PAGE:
Drew: Scott and I really enjoy blending artificial outdoor objects into The Writer’s Block. We installed a streetlamp in the middle of the space, and have a corridor of fake trees separating our classroom area from the rest of the store. So the artificial birds felt like a natural next step. As booksellers, we’re constantly seeking to be inventive about our non-book merchandising; we want to carry things you can’t get anywhere else. The birds, which are individually named and tagged, and then given unique bio sheets, were an opportunity to provide customers with a product they’d never seen. And because adopting an artificial bird involves reading a vow and a bit of ceremony, it adds some theater to the process—which people enjoy.
Aviary Wonders, Inc. is a favorite of mine! We didn’t get the idea from that book, but we certainly get excited whenever we encounter a bird-related piece of literature.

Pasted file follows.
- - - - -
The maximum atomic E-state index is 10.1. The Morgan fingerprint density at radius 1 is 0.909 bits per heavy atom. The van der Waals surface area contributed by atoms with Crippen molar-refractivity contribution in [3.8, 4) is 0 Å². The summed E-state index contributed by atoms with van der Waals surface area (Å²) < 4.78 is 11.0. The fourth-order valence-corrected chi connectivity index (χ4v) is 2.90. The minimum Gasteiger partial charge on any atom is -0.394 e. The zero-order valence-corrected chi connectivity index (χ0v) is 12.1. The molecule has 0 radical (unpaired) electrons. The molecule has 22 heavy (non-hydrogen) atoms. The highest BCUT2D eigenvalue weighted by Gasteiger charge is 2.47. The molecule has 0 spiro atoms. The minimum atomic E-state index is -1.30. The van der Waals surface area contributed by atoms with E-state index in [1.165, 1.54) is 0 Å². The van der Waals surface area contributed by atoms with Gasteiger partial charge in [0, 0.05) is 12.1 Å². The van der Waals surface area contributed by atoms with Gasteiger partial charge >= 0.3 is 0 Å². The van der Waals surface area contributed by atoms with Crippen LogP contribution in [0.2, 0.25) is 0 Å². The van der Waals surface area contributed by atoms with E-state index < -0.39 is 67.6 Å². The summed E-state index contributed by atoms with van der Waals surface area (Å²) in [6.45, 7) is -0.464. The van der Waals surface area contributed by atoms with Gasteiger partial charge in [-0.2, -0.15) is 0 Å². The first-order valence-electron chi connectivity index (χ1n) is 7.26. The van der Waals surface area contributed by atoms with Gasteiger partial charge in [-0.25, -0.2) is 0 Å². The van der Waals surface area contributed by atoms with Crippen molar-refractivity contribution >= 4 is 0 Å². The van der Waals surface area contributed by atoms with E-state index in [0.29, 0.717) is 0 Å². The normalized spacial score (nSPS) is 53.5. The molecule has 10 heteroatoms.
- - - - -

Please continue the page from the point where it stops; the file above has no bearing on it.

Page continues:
MUF: How do you select the books to carry in Writer’s Block? How do you help them find their readers and vice versa?
Drew: I do all of the book-buying myself, with plenty of input from our staff and customers. Everything we carry has passed through my hands, and I take a lot of pride in that fact that nothing that we carry is arbitrarily selected. Honestly, it’s a fairly uncoordinated process: I read a lot of book blogs, scan book reviews, bestseller lists, plenty of publisher catalogs. For children’s titles, I find Elizabeth Bird’s blog via the School Library Journal to be unmissable. We carry a lot of art books, so publishers that put an emphasis on presentation—Candlewick, Abrams,
Enchanted Lion, etc.—always take precedent.
We put a lot of work into our in-store displays. I try my best to make sure that any new books we’re excited about get highly visible shelf-space, and will sometimes resurrect some backlist titles to create display around a theme. This month, for example, we’ll be pairing Candlewick Press’s exquisite adaption of Les Misérables for elementary school readers with Penguin’s reissue of the original novel, both of which fortuitously released during the same month.
MUF: As Middle-Grade authors, we have to ask, what titles old or new, fiction or nonfiction, do you find yourself recommending to readers eight to twelve?